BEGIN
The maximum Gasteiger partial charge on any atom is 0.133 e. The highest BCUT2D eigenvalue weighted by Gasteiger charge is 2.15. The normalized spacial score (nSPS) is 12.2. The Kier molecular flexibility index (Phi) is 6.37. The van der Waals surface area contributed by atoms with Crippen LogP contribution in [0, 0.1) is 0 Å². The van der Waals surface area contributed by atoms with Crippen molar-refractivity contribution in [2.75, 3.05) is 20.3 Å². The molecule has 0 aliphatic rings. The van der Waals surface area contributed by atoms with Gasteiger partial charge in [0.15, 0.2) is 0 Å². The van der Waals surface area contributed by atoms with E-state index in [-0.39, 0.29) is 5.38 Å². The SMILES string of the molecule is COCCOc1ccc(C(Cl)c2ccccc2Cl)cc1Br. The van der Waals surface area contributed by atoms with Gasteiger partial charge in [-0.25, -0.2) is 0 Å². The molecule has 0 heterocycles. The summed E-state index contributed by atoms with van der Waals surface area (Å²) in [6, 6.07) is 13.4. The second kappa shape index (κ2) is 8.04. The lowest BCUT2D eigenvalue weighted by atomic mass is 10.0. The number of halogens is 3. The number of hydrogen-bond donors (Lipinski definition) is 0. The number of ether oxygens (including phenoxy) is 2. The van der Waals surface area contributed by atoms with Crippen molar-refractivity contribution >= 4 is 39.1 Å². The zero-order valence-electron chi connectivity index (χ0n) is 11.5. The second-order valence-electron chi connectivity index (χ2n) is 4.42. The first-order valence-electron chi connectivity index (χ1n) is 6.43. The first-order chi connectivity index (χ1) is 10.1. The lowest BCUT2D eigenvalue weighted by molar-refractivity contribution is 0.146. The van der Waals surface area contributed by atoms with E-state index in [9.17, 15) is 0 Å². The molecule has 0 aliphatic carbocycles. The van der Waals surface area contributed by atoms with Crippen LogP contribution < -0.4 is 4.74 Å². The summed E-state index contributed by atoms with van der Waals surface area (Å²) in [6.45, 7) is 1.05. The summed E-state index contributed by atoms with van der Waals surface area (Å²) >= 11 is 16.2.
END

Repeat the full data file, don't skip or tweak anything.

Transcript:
The maximum Gasteiger partial charge on any atom is 0.133 e. The highest BCUT2D eigenvalue weighted by Gasteiger charge is 2.15. The normalized spacial score (nSPS) is 12.2. The Kier molecular flexibility index (Phi) is 6.37. The van der Waals surface area contributed by atoms with Crippen LogP contribution in [0, 0.1) is 0 Å². The van der Waals surface area contributed by atoms with Crippen molar-refractivity contribution in [2.75, 3.05) is 20.3 Å². The molecule has 0 aliphatic rings. The van der Waals surface area contributed by atoms with Gasteiger partial charge in [0.15, 0.2) is 0 Å². The van der Waals surface area contributed by atoms with E-state index in [-0.39, 0.29) is 5.38 Å². The SMILES string of the molecule is COCCOc1ccc(C(Cl)c2ccccc2Cl)cc1Br. The van der Waals surface area contributed by atoms with Gasteiger partial charge in [-0.25, -0.2) is 0 Å². The molecule has 0 heterocycles. The summed E-state index contributed by atoms with van der Waals surface area (Å²) in [6, 6.07) is 13.4. The second kappa shape index (κ2) is 8.04. The lowest BCUT2D eigenvalue weighted by atomic mass is 10.0. The number of halogens is 3. The number of hydrogen-bond donors (Lipinski definition) is 0. The number of ether oxygens (including phenoxy) is 2. The van der Waals surface area contributed by atoms with Crippen molar-refractivity contribution >= 4 is 39.1 Å². The zero-order valence-electron chi connectivity index (χ0n) is 11.5. The second-order valence-electron chi connectivity index (χ2n) is 4.42. The first-order valence-electron chi connectivity index (χ1n) is 6.43. The first-order chi connectivity index (χ1) is 10.1. The lowest BCUT2D eigenvalue weighted by molar-refractivity contribution is 0.146. The van der Waals surface area contributed by atoms with E-state index in [9.17, 15) is 0 Å². The molecule has 0 aliphatic carbocycles. The van der Waals surface area contributed by atoms with Crippen LogP contribution < -0.4 is 4.74 Å². The summed E-state index contributed by atoms with van der Waals surface area (Å²) in [6.45, 7) is 1.05. The summed E-state index contributed by atoms with van der Waals surface area (Å²) >= 11 is 16.2.